This is a moderately sized species; adult standard length averages 21.9 mm in 10 males (range 19.9-23.6) and 23.7 mm in 14 females (range 19.4-26.7). The head is relatively broad in males; SL averages 6.9 times head width (range 6.3-7.5) but only moderately wide in females (mean 7.3, range 6.3-8.3). Jaw muscles are large and prominent; their outlines are very visible externally. Snouts are relatively short and bluntly rounded or pointed. Nostrils are oval and of moderate size for the genus; the mean ratio of major to minor axes equals 1.4 in both sexes (range 1.2-1.7 in males, 1.1-1.6 in females). Eyes are large and protrude slightly beyond the margin of the jaw in dorsal view. A suborbital groove intersects the lip on each side of the head. There are 2-3 premaxillary teeth in adult males (mean 2.1) and 4-6 (mean 5.4) in females. Maxillary teeth average 14.8 in males (range 7-20) and 24.2 in females (range 19-29). Vomerine teeth average 9.2 in males (range 6-13) and 8.8 (range 5-12) in females. Limbs are moderately long; limb interval averages 4.5 in males (range 4-5.5) and 5.2 in females (range 4-6). Hands and feet are narrow. Digits are syndactylous; only the two longest fingers and three longest toes are free at their tips, which are pointed to bluntly pointed. Fingers, in order of decreasing length, are 3-2-4-1; toes are 3-(2-4)-5-1. The tail is stout and tapers posteriorly. It is rounded in cross section and only rarely exceeds standard length; mean SL divided by tail length equals 1.09 in males (range 0.93-1.35) and 1.02 in females (range 0.91-1.08). The mental gland is present in large adult males and is round to moderately elliptical (maximum dimensions: 1.1 mm wide, 1.3 mm long). The postiliac gland is prominent externally. Most specimens have a prominent, brown-to-tan dorsal stripe that is bordered on each side by a dark, wavy line. Chevrons are found within the stripe of some specimens. Conspicuous light spots are present ventrally, including the gular region and belly, and the tip of the snout usually is white. The iris is dark brown.
Color in life, based on field notes by J. Hanken for MVZ 183094-118, 187091-97, and 187102, and by J. F. Lynch for MVZ 114606, 114609, 114612, 114614-15, 114618, 114624, 114631, and MZFC 8598-99 (all from Xometla): The dorsal stripe ranges from brown, to tan, to golden; lateral regions are blackish grey; the venter is a medium brownish gray. Conspicuous white flecks are concentrated at the chin, on lateral portions of the venter, and on the underside of the tail (Hanken and Wake 1998).
Distribution and Habitat
Country distribution from AmphibiaWeb's database: Mexico
Thorius spilogaster is known from localities near the villages of El Berro and Xometla, Veracruz, Mexico, on the south and southeast flanks of Volcán Orizaba. It is sympatric with T. lunaris at both sites but has not been collected near Texmola, a village west of El Berro that is a third locality for T. lunaris. Recorded elevations range from 2500 to 2725 m (9-10000 ft according to Gadow 1905). According to field notes by J. Hanken, both species were collected at El Berro (3 Feb. 1976) along the north-facing wall of a canyon within the few remaining clumps of pine-oak forest (most of the canyon slope was otherwise cleared for farming). At Xometla (23 July 1976), they were found in partially cut-over pine forest. In spite of warm and dry conditions on both days, 50-60 adults were taken at each locality from terrestrial microhabitats under the bark of stumps, under large fallen logs, and especially within piles of wood chips and shavings. According to D. B. Wake, the two species were equally common at Xometla on 2 April 1970, when he and R. W. McDiarmid observed more than 300 specimens in apparently identical microhabitats (small surface cover and leaf litter). J. F. Lynch (22 Jan. 1974) did not detect any microhabitat differences between the two species at Xometla, but noted T. spilogaster as being slightly more common than T. lunaris (38 of 63 specimens observed) (Hanken and Wake, 1998).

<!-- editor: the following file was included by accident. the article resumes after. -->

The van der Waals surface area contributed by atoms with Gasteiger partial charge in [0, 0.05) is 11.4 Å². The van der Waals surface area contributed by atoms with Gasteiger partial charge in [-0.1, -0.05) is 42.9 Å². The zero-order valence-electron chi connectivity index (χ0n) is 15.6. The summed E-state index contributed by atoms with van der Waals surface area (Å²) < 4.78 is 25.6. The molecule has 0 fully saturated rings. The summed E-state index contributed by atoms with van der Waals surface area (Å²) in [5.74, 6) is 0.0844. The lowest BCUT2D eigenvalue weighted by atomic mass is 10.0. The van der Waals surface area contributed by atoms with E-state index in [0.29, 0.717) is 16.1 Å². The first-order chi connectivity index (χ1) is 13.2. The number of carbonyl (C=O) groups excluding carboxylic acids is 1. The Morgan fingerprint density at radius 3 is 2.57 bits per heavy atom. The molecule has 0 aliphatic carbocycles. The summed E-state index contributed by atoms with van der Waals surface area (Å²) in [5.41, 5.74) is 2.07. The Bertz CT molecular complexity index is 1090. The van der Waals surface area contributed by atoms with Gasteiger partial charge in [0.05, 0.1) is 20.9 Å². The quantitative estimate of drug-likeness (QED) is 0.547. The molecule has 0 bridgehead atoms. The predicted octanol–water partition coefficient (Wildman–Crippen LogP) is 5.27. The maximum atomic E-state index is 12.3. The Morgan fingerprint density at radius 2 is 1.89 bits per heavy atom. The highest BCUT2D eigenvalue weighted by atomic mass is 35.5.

Etymology. The species name is a conjunction of two Greek words, spilos (a spot, blemish) and gaster (the belly, stomach), in reference to the characteristic spotted ventral coloration. The name has been used informally by herpetologists in reference to this species for more than 25 years; its exact origin is unknown (J. Kezer, personal communication)
(Hanken and Wake 1998).
Gadow, H. (1905). ''The distribution of Mexican amphibians and reptiles.'' Proceedings of the Zoological Society of London, (2), 191-244.
Hanken, J. and Wake, D. B. (1998). ''Biology of the tiny animals: Systematics of the minute salamanders (Thorius: Plethodontidae) from Veracruz and Puebla, Mexico, with descriptions of five new species.'' Copeia, 1998(2), 312-345.
Written by David B. Wake (wakelab AT uclink4.berkeley.edu), Museum of Vertebrate Zoology, University of California, Berkeley, CA 94720
First submitted 2000-11-05
Edited by Arie van der Meijden and M. J. Mahoney (2008-02-03)
Species Account Citation: AmphibiaWeb 2008 Thorius spilogaster: Spotted Thorius <http://amphibiaweb.org/species/5359> University of California, Berkeley, CA, USA. Accessed Jan 20, 2019.
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Citation: AmphibiaWeb. 2019. <http://amphibiaweb.org> University of California, Berkeley, CA, USA. Accessed 20 Jan 2019.
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